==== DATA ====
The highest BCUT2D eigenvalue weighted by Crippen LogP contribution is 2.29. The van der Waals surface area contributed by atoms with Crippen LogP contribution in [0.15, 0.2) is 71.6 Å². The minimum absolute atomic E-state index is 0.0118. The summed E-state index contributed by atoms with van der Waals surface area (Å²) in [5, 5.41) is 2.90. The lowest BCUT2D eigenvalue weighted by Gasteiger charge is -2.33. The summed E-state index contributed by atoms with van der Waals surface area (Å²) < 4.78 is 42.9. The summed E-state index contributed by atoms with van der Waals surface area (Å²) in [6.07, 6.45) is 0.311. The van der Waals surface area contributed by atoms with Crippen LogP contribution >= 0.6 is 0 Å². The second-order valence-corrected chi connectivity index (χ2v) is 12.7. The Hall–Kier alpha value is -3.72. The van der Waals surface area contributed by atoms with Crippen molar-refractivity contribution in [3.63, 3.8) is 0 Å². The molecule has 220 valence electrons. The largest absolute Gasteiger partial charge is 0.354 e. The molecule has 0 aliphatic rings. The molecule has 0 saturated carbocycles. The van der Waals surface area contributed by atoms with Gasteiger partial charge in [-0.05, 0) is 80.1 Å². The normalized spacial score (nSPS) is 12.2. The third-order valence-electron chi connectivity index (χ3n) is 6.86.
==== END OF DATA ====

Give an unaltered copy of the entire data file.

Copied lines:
The highest BCUT2D eigenvalue weighted by Crippen LogP contribution is 2.29. The van der Waals surface area contributed by atoms with Crippen LogP contribution in [0.15, 0.2) is 71.6 Å². The minimum absolute atomic E-state index is 0.0118. The summed E-state index contributed by atoms with van der Waals surface area (Å²) in [5, 5.41) is 2.90. The lowest BCUT2D eigenvalue weighted by Gasteiger charge is -2.33. The summed E-state index contributed by atoms with van der Waals surface area (Å²) < 4.78 is 42.9. The summed E-state index contributed by atoms with van der Waals surface area (Å²) in [6.07, 6.45) is 0.311. The van der Waals surface area contributed by atoms with Crippen LogP contribution >= 0.6 is 0 Å². The second-order valence-corrected chi connectivity index (χ2v) is 12.7. The Hall–Kier alpha value is -3.72. The van der Waals surface area contributed by atoms with Crippen molar-refractivity contribution in [3.63, 3.8) is 0 Å². The molecule has 220 valence electrons. The largest absolute Gasteiger partial charge is 0.354 e. The molecule has 0 aliphatic rings. The molecule has 0 saturated carbocycles. The van der Waals surface area contributed by atoms with Gasteiger partial charge in [-0.05, 0) is 80.1 Å². The normalized spacial score (nSPS) is 12.2. The third-order valence-electron chi connectivity index (χ3n) is 6.86.